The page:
Scatterplots of Students vs. Pts per Student by Division
Broken into public and private schools

2005 Season Only

Blue Diamonds are Public School observations
Magenta Squares are Private School observations
Blue Lines are Linear Regressions based on the Public School Observations in that Division
Magenta Lines are Linear Regressions based on the Private School Observations in that Division

Summary of Graphs

The six graphs above are scatterplots of each of the divisions. The x-axis represents the enrollment figure for each school and the y-axis represents the computer points per student for that school. For example, Mentor (being the largest school in Ohio) can be seen in Division I. It is the only dot with enrollment over 1300. By looking at how high that dot is on the y-axis, we can see how many points per student this school gained this year. In Mentor's case: just under .01.

There are two lines on each graph. These are regression lines based on public schools and private schools respectively. A regression is a statistical process that attempts to predict the outcome of one observation based on some other observation(s). In this case, the regressions attempt to predict the points per student based on the school's enrollment. By running individual regressions for private and public schools, we can see any differences between the two. For example, in Division I, the public regression line predicts that if a public school has an enrollment of 1100 they will have a points per student score of just over .015. However, the private regression line predicts a private school with an enrollment of 1100 will have a points per student score of over .025.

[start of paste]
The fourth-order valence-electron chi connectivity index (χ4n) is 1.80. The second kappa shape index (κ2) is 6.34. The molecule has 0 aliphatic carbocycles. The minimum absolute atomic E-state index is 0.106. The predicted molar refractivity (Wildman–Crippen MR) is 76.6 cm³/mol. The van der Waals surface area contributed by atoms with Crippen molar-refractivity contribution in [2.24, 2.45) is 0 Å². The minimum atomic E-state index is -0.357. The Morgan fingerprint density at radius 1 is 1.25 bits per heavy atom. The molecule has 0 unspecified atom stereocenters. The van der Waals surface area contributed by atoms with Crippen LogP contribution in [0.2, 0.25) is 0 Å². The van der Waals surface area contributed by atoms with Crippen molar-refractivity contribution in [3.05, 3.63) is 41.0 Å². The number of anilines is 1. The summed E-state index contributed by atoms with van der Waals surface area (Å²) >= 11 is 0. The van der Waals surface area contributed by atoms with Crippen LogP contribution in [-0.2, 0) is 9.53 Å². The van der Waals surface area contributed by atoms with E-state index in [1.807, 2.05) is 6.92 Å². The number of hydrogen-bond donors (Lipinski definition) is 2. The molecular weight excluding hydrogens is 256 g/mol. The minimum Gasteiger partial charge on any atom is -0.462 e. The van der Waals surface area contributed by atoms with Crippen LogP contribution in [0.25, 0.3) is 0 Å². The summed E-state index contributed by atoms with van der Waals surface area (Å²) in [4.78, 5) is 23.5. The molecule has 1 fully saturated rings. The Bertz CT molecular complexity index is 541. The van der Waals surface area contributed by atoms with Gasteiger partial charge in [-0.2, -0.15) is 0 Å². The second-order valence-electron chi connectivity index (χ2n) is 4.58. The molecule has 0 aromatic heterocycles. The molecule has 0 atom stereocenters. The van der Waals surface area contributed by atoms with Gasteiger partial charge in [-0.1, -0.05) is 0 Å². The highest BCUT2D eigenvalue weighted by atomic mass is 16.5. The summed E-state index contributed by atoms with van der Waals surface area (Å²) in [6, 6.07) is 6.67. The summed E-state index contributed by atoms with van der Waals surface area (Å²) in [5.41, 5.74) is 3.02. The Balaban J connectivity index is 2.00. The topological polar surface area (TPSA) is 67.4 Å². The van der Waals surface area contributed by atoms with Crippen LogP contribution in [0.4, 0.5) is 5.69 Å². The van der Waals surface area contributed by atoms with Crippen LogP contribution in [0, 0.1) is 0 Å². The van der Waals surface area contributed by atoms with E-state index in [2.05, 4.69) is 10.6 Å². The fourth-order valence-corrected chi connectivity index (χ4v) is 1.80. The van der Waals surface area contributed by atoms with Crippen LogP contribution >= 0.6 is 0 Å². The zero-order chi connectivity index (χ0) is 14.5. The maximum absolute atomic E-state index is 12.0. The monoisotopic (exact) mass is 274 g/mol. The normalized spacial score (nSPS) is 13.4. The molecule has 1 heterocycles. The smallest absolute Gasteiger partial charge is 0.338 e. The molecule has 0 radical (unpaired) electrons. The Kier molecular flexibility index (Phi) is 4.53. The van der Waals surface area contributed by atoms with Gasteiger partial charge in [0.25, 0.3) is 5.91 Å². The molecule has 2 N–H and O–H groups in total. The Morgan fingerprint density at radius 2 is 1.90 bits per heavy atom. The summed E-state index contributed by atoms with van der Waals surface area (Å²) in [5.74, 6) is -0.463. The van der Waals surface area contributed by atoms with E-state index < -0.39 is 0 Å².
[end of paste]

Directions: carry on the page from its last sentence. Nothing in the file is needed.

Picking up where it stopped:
In those charts that show the private school line above the public school line, we can say that private schools are getting more talent per enrolled student than are the public schools. Divsions I, III, IV, and V demonstrate this situation. To a lesser extent Division II does as well. Division VI tends to show that until enrollment exceeds 75 public schools outperform; in schools larger than that private schools outperform.

The difference between the lines show how great the performance difference is. For example in the Division I example mentioned above, there was a performance difference of just over .01 when the enrollment figure is 1100. The farther the lines are apart, the greater the performace difference. 

Interestingly, most graphs have a negative slope. This would indicate that within a division, the larger schools have diminishing returns for each new student enrolled. In Division II, the negative slope is so great for private schools that public schools actually overperform at enrollments greater than 500.

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